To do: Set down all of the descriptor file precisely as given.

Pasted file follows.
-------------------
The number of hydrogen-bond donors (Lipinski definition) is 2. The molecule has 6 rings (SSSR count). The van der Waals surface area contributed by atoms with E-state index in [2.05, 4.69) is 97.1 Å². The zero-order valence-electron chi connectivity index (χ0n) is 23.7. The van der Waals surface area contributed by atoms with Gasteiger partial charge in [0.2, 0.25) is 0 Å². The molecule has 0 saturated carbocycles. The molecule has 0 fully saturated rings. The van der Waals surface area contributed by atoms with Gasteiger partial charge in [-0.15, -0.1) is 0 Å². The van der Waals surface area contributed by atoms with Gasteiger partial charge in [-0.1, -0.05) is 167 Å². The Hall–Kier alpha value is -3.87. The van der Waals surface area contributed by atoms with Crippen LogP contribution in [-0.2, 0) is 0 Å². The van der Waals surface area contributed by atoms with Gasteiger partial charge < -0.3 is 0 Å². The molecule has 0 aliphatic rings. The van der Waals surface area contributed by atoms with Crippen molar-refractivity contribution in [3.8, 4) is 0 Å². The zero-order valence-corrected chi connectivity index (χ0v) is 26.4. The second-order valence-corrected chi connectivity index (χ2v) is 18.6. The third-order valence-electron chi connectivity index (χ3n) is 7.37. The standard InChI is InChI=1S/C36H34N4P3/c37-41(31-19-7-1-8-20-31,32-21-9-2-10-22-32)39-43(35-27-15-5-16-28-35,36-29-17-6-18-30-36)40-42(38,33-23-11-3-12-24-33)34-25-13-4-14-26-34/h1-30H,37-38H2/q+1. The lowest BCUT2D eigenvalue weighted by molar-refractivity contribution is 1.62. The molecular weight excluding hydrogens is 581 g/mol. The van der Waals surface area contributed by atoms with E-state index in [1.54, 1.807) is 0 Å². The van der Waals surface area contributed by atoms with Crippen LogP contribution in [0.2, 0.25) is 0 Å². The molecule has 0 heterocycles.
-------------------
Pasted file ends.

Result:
The number of hydrogen-bond donors (Lipinski definition) is 2. The molecule has 6 rings (SSSR count). The van der Waals surface area contributed by atoms with E-state index in [2.05, 4.69) is 97.1 Å². The zero-order valence-electron chi connectivity index (χ0n) is 23.7. The van der Waals surface area contributed by atoms with Gasteiger partial charge in [0.2, 0.25) is 0 Å². The molecule has 0 saturated carbocycles. The molecule has 0 fully saturated rings. The van der Waals surface area contributed by atoms with Gasteiger partial charge in [-0.15, -0.1) is 0 Å². The van der Waals surface area contributed by atoms with Gasteiger partial charge in [-0.1, -0.05) is 167 Å². The Hall–Kier alpha value is -3.87. The van der Waals surface area contributed by atoms with Crippen LogP contribution in [-0.2, 0) is 0 Å². The van der Waals surface area contributed by atoms with Gasteiger partial charge < -0.3 is 0 Å². The molecule has 0 aliphatic rings. The van der Waals surface area contributed by atoms with Crippen molar-refractivity contribution in [3.8, 4) is 0 Å². The zero-order valence-corrected chi connectivity index (χ0v) is 26.4. The second-order valence-corrected chi connectivity index (χ2v) is 18.6. The third-order valence-electron chi connectivity index (χ3n) is 7.37. The standard InChI is InChI=1S/C36H34N4P3/c37-41(31-19-7-1-8-20-31,32-21-9-2-10-22-32)39-43(35-27-15-5-16-28-35,36-29-17-6-18-30-36)40-42(38,33-23-11-3-12-24-33)34-25-13-4-14-26-34/h1-30H,37-38H2/q+1. The lowest BCUT2D eigenvalue weighted by molar-refractivity contribution is 1.62. The molecular weight excluding hydrogens is 581 g/mol. The van der Waals surface area contributed by atoms with E-state index in [1.54, 1.807) is 0 Å². The van der Waals surface area contributed by atoms with Crippen LogP contribution in [0.2, 0.25) is 0 Å². The molecule has 0 heterocycles.